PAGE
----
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Moxie Marlinspike wrote an interesting piece on web3. I very much disagree with his take on centralization. He restates it again here. He claims no one ever wants to run a server. ... my home server disagrees with you, Moxie.
He does a good job here exploring web3 tech without any buzz words, and he has a gooddepth of knowledge in cryptography. If you want more of a skeptical technical overview of web3 I think it's a good read.

moxie.org/2022/01/07/web3-firs

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@polymerwitch

I run my own server, too - but we're outliers, you and I.

In broad strokes, I think he's correct. Most people (not all, of course) have no interest in running a server. Hell, I stopped running some services on my server because I couldn't (or didn't want to) keep up with the state of the art enough to keep it safe and secure.

YMMV, of course ...

@AspiringLuddite He states very strongly that even devs and engineers don't want to run servers anymore.

Aside from that, I think it is more of an infrastructure problem. If we built consumer software to run as a server then they would be for more popular as little friend spaces. For example, games that allow you to host are commonly used. We could have that for more and more services. The one big network model for all services is broken imo.

@polymerwitch I think he's half right in his analysis of server self-hosting. He says people don't want to (true) and then says they never will (false). Server hosting has to be really easy/there had to be a paradigm change in what a 'server' is.

@anarchistbicycleclub Yeah, I agree. People host game servers all the time. We could have software and infrastructure that supported running community scale services. We just have to actually build it and let go of chasing this desire for creating large global, one size fits all, communities on our services.

@anarchistbicycleclub Like, for some games, you tap an option in a menu, it automatically sets up port forwarding on your router, and then you can host games from your computer. We do this all the time, and we could do it for all sorts of applications.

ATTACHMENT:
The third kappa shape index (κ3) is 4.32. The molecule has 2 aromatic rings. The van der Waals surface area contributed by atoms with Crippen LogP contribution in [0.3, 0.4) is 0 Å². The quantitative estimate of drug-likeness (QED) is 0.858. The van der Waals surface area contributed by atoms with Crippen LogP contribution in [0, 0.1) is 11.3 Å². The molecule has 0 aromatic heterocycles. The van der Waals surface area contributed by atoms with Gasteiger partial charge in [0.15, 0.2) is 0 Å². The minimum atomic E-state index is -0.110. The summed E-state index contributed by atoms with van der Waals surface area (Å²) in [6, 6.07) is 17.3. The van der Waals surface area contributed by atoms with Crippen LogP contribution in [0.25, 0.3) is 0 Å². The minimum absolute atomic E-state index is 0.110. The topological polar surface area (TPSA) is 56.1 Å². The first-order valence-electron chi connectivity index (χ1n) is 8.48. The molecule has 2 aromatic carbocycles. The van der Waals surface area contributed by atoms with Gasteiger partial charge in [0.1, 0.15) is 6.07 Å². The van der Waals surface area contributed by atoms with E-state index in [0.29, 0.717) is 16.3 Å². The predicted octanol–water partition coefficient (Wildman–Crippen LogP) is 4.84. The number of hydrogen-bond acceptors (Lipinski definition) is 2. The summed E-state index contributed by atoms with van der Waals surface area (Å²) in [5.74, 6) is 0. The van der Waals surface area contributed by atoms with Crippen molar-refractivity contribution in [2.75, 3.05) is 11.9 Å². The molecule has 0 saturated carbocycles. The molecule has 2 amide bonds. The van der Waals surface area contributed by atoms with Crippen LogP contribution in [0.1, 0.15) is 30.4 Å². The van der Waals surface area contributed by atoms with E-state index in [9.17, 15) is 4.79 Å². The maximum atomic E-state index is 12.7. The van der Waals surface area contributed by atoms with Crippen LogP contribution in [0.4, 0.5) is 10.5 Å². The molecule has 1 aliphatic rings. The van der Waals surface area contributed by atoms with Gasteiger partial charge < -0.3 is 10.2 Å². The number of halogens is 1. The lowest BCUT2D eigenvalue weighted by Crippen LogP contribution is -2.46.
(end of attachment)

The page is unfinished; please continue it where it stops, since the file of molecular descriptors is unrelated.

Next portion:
@polymerwitch whoa this is cool and I had no idea it was even possible! Does it like, only work on certain router brands that support some kind of API or standard?

@darius not all routers support it. I'm not super familiar with it, but there is a UPnP feature that will set up port forwarding for you. Obviously this can be abused as well, but it does show that setting up a little server could be user friendly and accessible.

@polymerwitch @darius it's more difficult for servers because it needs both upnp and hairpin routing; games only need the former. my previous router couldn't hairpin route and it suuuucked

but I agree we need to work to make this easier

@polymerwitch game servers are an excellent example of this. My friend in high school set up a Minecraft server so we could all play together. The desire is there, but it needs to outweigh the current but not inevitable annoyances.

@polymerwitch I think he pursued an excellent rhetorical strategy by building stuff before writing the post

@polymerwitch Just thought about this—in support of what you said about hosting your own server: isn't it ludicrous for the author to assert *anything* about what people (don't) want, and about what's inevitable, based on what, ten years of data? We're in the early stages of the Internet, who knows what people actually want, who knows how culture will evolve.

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